It’s no lie that the debt-free journey can be an overwhelming one. It’s like you’re standing at the foot of a mountain and trying to figure out the easiest and quickest way up. What you need is a debt blog written by someone who has been at the foot of that mountain.
Maybe you’re asking yourself,
“Why is it so hard to get out of debt?”
“I feel like I’m drowning in debt.”
“I just want to know how to become debt free.”
“I need debt advice.”
You need someone who has been up that mountain before and knows what the view from the top looks like. You need someone who has already taken the ride down the other side and knows about the joyous debt free life on the other side.
Well, you’re in luck. We have been debt-free and mortgage-free since we were 25. We’ve seen the view from the top and I promise you that it’s worth the climb up! I pour all of my knowledge and experience into this debt blog to make your journey easier.
So, what should you do? You need to join my email list (and get 5 Money Saving Hacks to get your Bank Account Growing TODAY). so you will be the first to know about each new article. Then, read this: How to Become Debt-Free.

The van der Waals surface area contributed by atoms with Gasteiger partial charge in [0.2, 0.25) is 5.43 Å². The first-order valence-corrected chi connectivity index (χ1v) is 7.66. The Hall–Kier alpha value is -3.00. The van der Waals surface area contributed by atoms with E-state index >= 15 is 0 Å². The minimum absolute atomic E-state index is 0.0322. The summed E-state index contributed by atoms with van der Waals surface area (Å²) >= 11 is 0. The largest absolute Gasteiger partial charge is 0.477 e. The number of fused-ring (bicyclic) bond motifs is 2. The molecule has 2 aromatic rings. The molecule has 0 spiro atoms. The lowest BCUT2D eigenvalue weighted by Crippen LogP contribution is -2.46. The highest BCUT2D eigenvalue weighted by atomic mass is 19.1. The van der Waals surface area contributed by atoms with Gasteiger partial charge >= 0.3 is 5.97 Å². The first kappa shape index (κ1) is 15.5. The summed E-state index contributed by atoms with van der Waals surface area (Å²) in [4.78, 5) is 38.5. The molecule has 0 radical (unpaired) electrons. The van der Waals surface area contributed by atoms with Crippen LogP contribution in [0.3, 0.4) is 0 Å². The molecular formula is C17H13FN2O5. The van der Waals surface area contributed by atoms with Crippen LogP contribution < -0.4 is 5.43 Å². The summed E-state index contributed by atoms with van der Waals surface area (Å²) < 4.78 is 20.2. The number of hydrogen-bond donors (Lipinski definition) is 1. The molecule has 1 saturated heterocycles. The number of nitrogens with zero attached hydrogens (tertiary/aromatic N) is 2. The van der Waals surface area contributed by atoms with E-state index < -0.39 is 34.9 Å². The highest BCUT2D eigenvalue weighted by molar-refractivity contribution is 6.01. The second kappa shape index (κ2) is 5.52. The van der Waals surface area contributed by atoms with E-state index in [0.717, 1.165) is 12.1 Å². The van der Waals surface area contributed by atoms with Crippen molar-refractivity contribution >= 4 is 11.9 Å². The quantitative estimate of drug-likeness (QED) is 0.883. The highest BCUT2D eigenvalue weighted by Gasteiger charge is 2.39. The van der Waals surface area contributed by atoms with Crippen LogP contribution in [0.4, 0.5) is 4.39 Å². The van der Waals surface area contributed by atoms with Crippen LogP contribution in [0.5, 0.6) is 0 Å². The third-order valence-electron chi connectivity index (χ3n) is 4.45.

Why is it Hard to Get Out of Debt if You Only Pay the Minimum?
When we were paying off our first and only mortgage, we made as many mortgage payments a month as we could.
One month, we made 13 mortgage payments at once!
Now, our monthly mortgage was low on purpose. We intentionally bought a house well below our means so that we could pay it off quickly.
If we had only paid the minimum mortgage payment each month, it would have take us 15 years to pay it off.
It is hard to get out of debt if you only pay the minimum because most of that payment goes to your interest. Your principal balance isn’t shrinking much. You end up working your tail off and getting nowhere.
It’s always best to make more than one payment each month.
You can do this!
We have been debt-free and mortgage-free since we were 25. Been there, done that.
I’m here to help you on your debt-free journey! I hope you’ll stick around because this is the best debt blog out there!
Feel free to leave me a comment. I would love to hear from you!
Keep your chin up!
All the best,